Government has closed the country's borders to human traffic for the next two weeks, as Ghana records its first coronavirus (COVID-19) casualty last weekend.
President Nana Addo Dankwa Akufo-Addo announced this in a televised address to the nation on Saturday night as part of the new measures to curtail the spread of the virus.
The number of cases recorded in Ghana has increased from two to 21 in the last 10 days, a situation that has led to the imposition of strict measures to prevent the importation of the virus, contain its spread, and provide adequate care for victims.
President Akufo-Addo said the closure of the country's land, sea and air borders, which took effect last midnight, did not apply to goods, supplies and cargo.
However, all those who came into the country from the time the border closure was announced to the time it was implemented were mandatorily quarantined and tested for the virus.
The President said the government had ordered 15,000 test kits to enable the health workers to begin mass testing of all persons who had been identified as having come into contact with infected persons.
"More personal protection equipment is being procured to beef up supplies for our frontline health workers," he said.
The President noted that the Ministry of Health was mobilising new and retired healthcare professionals to augment the country's preparedness in dealing with a possible surge in infections.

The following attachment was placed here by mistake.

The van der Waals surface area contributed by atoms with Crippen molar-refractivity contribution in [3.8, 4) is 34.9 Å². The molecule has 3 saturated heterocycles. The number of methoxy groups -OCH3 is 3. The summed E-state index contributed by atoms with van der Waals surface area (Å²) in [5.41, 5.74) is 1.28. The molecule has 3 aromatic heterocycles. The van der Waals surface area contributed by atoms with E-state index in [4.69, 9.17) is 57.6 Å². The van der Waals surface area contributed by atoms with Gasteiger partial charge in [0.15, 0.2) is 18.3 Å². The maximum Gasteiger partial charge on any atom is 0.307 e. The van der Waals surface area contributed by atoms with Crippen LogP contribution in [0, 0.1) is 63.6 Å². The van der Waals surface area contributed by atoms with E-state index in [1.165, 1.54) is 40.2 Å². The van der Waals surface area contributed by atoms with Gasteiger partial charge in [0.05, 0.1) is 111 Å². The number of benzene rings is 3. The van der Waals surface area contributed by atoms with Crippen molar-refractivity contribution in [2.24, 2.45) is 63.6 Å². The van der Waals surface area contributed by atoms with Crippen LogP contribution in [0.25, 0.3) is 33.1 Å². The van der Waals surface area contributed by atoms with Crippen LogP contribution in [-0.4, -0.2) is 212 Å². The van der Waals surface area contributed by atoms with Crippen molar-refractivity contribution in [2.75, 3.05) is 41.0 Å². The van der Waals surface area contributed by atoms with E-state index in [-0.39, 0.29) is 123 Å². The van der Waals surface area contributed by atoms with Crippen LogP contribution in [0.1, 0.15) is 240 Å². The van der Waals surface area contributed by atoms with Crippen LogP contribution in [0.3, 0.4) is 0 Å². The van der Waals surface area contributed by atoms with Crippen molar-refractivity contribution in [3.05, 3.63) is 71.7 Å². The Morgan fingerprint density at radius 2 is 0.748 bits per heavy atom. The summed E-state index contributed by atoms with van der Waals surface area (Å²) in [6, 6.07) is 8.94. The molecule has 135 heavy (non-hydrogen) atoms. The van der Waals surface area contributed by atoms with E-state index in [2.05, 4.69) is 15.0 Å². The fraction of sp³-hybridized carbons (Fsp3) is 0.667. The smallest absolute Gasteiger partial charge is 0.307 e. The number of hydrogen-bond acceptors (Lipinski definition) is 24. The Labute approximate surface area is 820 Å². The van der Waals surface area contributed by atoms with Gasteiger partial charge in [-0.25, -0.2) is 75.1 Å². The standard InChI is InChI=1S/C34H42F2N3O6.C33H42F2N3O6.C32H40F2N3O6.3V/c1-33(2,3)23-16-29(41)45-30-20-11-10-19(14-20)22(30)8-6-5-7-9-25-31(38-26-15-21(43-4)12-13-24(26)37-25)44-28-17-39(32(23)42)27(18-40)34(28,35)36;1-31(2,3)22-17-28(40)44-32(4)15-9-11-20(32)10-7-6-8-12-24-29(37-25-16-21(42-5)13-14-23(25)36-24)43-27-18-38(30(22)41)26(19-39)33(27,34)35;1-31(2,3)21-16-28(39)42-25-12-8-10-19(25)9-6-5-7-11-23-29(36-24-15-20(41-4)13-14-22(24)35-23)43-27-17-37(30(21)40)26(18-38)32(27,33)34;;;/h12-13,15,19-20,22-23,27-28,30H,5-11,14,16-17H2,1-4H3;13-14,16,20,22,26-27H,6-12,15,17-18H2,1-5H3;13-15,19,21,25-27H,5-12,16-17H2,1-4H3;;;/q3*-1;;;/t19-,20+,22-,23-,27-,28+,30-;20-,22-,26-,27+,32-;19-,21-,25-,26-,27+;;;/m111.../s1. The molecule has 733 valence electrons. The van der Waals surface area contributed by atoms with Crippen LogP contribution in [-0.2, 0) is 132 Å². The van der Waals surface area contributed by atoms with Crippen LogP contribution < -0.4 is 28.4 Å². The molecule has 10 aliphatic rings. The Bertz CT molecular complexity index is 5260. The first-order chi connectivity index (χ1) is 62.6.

"It is heartening to hear of the numbers of retired healthcare professionals who have stepped forward to offer their services, just as it is to note the Ghanaian entrepreneurs who have responded to these crises by producing greater quantities of sanitisers and Veronica buckets," he said.
President Akufo-Addo further announced that Wednesday March 25 would be set aside as a national day of prayer and fasting and appealed to all Christians and Muslims to observe the day and pray to God to protect the country from the pandemic.
He said although the country had recorded one death, the people infected with the disease were doing well, while eight of them were being managed from their homes in isolation.
He indicated that the cases of the localised infections required that people maintained strict self-discipline and continued to practise prescribed social distancing and enhanced hygiene protocols in all aspects of their daily lives.
The President appealed to members of the pharmaceutical industry to scale up their domestic production of pharmaceutical products and expressed the government's commitment to give them the necessary support.
He commended the people who had been in the forefront of the fight against the virus, including the health workers, immigration officials, customs officials, civil aviation officials, airport staff, port health officials, police, military personnel, and other essential service providers.
"There are obvious difficulties ahead of us, and we should all brace ourselves to face them. I will be transparent with you, and not shirk from sharing with you the realities of our situation. But I am determined to take whatever steps are necessary to safeguard our society, our economy and our future," he said.